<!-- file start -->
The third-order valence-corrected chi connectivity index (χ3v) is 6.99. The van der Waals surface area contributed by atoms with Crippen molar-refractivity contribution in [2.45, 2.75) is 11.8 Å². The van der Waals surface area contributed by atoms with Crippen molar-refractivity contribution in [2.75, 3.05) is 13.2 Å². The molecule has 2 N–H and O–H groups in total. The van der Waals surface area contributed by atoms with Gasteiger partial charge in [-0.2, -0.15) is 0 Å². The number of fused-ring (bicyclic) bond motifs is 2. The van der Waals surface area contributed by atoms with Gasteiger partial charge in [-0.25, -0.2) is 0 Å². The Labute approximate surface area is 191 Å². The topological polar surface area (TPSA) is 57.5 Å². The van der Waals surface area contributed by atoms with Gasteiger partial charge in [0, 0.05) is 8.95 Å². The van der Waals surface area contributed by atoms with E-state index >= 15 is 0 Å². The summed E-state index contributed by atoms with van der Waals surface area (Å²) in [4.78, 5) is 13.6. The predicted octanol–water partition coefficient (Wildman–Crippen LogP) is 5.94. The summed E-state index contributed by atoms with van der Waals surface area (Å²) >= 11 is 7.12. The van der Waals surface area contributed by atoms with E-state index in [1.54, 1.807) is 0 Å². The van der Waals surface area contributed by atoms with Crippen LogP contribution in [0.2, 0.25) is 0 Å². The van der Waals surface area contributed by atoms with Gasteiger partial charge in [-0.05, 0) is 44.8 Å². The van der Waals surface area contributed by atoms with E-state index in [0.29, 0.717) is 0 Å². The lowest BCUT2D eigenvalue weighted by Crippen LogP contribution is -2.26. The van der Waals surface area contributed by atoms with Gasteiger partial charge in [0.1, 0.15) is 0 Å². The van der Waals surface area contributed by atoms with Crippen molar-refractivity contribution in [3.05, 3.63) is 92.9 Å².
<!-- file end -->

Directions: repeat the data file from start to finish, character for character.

The third-order valence-corrected chi connectivity index (χ3v) is 6.99. The van der Waals surface area contributed by atoms with Crippen molar-refractivity contribution in [2.45, 2.75) is 11.8 Å². The van der Waals surface area contributed by atoms with Crippen molar-refractivity contribution in [2.75, 3.05) is 13.2 Å². The molecule has 2 N–H and O–H groups in total. The van der Waals surface area contributed by atoms with Gasteiger partial charge in [-0.2, -0.15) is 0 Å². The number of fused-ring (bicyclic) bond motifs is 2. The van der Waals surface area contributed by atoms with Gasteiger partial charge in [-0.25, -0.2) is 0 Å². The Labute approximate surface area is 191 Å². The topological polar surface area (TPSA) is 57.5 Å². The van der Waals surface area contributed by atoms with Gasteiger partial charge in [0, 0.05) is 8.95 Å². The van der Waals surface area contributed by atoms with E-state index >= 15 is 0 Å². The summed E-state index contributed by atoms with van der Waals surface area (Å²) in [4.78, 5) is 13.6. The predicted octanol–water partition coefficient (Wildman–Crippen LogP) is 5.94. The summed E-state index contributed by atoms with van der Waals surface area (Å²) >= 11 is 7.12. The van der Waals surface area contributed by atoms with E-state index in [1.54, 1.807) is 0 Å². The van der Waals surface area contributed by atoms with Crippen LogP contribution in [0.2, 0.25) is 0 Å². The van der Waals surface area contributed by atoms with Gasteiger partial charge in [-0.05, 0) is 44.8 Å². The van der Waals surface area contributed by atoms with E-state index in [0.29, 0.717) is 0 Å². The lowest BCUT2D eigenvalue weighted by Crippen LogP contribution is -2.26. The van der Waals surface area contributed by atoms with Gasteiger partial charge in [0.1, 0.15) is 0 Å². The van der Waals surface area contributed by atoms with Crippen molar-refractivity contribution in [3.05, 3.63) is 92.9 Å².